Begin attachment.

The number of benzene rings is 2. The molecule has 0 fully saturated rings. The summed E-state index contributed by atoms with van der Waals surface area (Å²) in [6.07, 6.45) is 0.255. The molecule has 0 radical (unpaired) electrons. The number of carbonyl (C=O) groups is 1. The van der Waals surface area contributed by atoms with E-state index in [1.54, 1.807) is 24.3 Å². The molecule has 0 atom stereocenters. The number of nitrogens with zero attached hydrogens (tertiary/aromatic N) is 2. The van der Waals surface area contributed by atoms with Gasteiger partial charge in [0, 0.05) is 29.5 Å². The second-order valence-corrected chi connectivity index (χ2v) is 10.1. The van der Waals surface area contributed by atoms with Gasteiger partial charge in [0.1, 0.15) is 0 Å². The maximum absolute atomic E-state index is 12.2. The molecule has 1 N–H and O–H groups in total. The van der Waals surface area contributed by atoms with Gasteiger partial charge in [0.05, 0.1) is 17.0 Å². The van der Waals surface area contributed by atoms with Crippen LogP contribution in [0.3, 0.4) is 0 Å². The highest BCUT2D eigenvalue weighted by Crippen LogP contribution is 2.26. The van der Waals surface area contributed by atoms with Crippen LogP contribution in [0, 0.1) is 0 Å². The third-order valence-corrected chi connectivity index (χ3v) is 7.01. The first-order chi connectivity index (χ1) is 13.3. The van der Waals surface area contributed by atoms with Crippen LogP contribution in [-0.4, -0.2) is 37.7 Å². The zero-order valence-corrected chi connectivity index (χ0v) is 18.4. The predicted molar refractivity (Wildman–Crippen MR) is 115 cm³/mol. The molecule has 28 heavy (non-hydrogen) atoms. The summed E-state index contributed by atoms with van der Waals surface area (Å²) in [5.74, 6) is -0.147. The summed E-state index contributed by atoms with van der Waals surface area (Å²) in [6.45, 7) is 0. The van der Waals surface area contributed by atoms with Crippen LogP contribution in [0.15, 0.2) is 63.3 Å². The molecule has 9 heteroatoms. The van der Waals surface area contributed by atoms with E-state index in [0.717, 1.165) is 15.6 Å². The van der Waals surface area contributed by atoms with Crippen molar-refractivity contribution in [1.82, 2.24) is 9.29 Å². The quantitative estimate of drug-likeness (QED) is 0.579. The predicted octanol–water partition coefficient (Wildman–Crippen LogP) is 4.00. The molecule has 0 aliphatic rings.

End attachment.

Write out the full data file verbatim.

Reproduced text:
The number of benzene rings is 2. The molecule has 0 fully saturated rings. The summed E-state index contributed by atoms with van der Waals surface area (Å²) in [6.07, 6.45) is 0.255. The molecule has 0 radical (unpaired) electrons. The number of carbonyl (C=O) groups is 1. The van der Waals surface area contributed by atoms with E-state index in [1.54, 1.807) is 24.3 Å². The molecule has 0 atom stereocenters. The number of nitrogens with zero attached hydrogens (tertiary/aromatic N) is 2. The van der Waals surface area contributed by atoms with Gasteiger partial charge in [0, 0.05) is 29.5 Å². The second-order valence-corrected chi connectivity index (χ2v) is 10.1. The van der Waals surface area contributed by atoms with Gasteiger partial charge in [0.1, 0.15) is 0 Å². The maximum absolute atomic E-state index is 12.2. The molecule has 1 N–H and O–H groups in total. The van der Waals surface area contributed by atoms with Gasteiger partial charge in [0.05, 0.1) is 17.0 Å². The van der Waals surface area contributed by atoms with Crippen LogP contribution in [0.3, 0.4) is 0 Å². The highest BCUT2D eigenvalue weighted by Crippen LogP contribution is 2.26. The van der Waals surface area contributed by atoms with Crippen LogP contribution in [0, 0.1) is 0 Å². The third-order valence-corrected chi connectivity index (χ3v) is 7.01. The first-order chi connectivity index (χ1) is 13.3. The van der Waals surface area contributed by atoms with Crippen LogP contribution in [-0.4, -0.2) is 37.7 Å². The zero-order valence-corrected chi connectivity index (χ0v) is 18.4. The predicted molar refractivity (Wildman–Crippen MR) is 115 cm³/mol. The molecule has 28 heavy (non-hydrogen) atoms. The summed E-state index contributed by atoms with van der Waals surface area (Å²) in [5.74, 6) is -0.147. The summed E-state index contributed by atoms with van der Waals surface area (Å²) in [6.45, 7) is 0. The van der Waals surface area contributed by atoms with Crippen LogP contribution in [0.15, 0.2) is 63.3 Å². The molecule has 9 heteroatoms. The van der Waals surface area contributed by atoms with E-state index in [0.717, 1.165) is 15.6 Å². The van der Waals surface area contributed by atoms with Crippen molar-refractivity contribution in [1.82, 2.24) is 9.29 Å². The quantitative estimate of drug-likeness (QED) is 0.579. The predicted octanol–water partition coefficient (Wildman–Crippen LogP) is 4.00. The molecule has 0 aliphatic rings.